Volunteers clear a sea of rubbish from beach
Volunteers cleared more than 400kg of rubbish from the beach at Foxton, Alnmouth.
The helpers hauled all sorts of debris from the area, including netting, broken lobster pots, tyres, buoys, wooden pallets and plastic.
Last Wednesday’s litter pick was organised by Laura Shearer, from the Coast Care initiative.
It followed concerns raised by volunteer marine mammal medic Jane Hardy about the state of the beach, having attended a seal rescue.
Jane, from Alnwick, was delighted with how the beach tidy went, but admitted the amount of litter collected was staggering.
She said: “Earlier this month, I was asked by HM Coastguards and British Divers Marine Life Rescue to check a seal at Foxton beach and I was appalled by the amount of litter there was.
“It wasn’t really litter that had been dropped by people, but rather fishing gear, such as lobster pots and fishing wire.
“I informed Laura, who kindly organised the beach clean, and the amount of debris collected was staggering.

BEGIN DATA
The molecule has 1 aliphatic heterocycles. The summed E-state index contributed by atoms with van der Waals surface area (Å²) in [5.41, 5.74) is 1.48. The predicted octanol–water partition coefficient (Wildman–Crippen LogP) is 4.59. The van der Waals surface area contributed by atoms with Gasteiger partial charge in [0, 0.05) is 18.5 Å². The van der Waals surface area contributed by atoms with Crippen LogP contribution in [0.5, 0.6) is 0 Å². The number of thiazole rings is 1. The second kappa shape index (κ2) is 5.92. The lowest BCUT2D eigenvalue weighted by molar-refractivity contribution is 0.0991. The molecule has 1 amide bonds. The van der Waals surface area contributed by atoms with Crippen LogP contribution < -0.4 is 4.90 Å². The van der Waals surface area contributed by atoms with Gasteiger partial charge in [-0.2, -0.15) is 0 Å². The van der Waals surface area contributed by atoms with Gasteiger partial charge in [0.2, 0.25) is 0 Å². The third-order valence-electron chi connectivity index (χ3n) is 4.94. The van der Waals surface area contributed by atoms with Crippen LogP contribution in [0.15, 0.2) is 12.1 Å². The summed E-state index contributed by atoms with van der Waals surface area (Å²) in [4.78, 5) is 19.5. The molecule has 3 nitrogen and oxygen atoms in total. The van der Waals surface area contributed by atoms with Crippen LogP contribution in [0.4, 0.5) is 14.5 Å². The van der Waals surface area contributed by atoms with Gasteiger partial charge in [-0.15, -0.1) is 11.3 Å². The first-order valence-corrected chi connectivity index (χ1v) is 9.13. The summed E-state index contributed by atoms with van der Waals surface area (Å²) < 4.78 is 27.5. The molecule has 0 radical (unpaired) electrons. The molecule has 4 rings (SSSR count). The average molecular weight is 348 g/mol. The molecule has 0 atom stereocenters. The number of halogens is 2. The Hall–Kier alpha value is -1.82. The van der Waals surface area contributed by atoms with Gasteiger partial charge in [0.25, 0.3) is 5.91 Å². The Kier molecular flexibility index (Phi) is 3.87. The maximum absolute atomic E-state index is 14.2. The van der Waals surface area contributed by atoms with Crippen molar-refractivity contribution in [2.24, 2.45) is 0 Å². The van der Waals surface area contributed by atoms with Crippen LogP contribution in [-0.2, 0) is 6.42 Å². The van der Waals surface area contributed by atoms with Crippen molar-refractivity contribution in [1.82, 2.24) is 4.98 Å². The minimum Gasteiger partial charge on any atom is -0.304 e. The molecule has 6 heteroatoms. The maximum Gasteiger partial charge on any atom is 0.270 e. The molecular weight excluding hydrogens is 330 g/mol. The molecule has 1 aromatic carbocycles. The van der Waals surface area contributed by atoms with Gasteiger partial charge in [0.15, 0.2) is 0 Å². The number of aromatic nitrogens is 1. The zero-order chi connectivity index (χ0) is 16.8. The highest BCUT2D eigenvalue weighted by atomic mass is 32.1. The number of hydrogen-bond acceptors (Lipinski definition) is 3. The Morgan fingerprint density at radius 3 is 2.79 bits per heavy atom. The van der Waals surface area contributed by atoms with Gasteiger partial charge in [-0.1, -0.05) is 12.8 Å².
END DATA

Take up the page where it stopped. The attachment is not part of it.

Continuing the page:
“Ghost fishing (what fishing gear does when it has been lost, dumped or abandoned) is a real issue. Since the start of the year, we have had five entangled seals in Northumberland – and they are just the cases that we know of.
“There were also at least 10 dead seabirds – it was like a graveyard. The birds were victims of the rough seas.”
Coast Care is supported by National Lottery Players through the Heritage Lottery Fund. It is delivered by Northumberland Wildlife Trust, the Northumberland Coast Area of Outstanding Natural Beauty and Seahouses Development Trust.
The initiative enables volunteers to access training, support and resources to conserve and protect the north Northumberland coast.
Project coordinator Gary Campbell thanked all of the volunteers who helped at Foxton and said that beach cleans are absolutely critical.
Over the next few months, Coast Care beach tidy-ups will take place at Warkworth, Bamburgh, Beadnell, Low Newton, Embleton, Howdiemont/Sugar Sands, Boulmer and Amble. Members of the public are welcome to join in.
For more details, visit www.coast-care.co.uk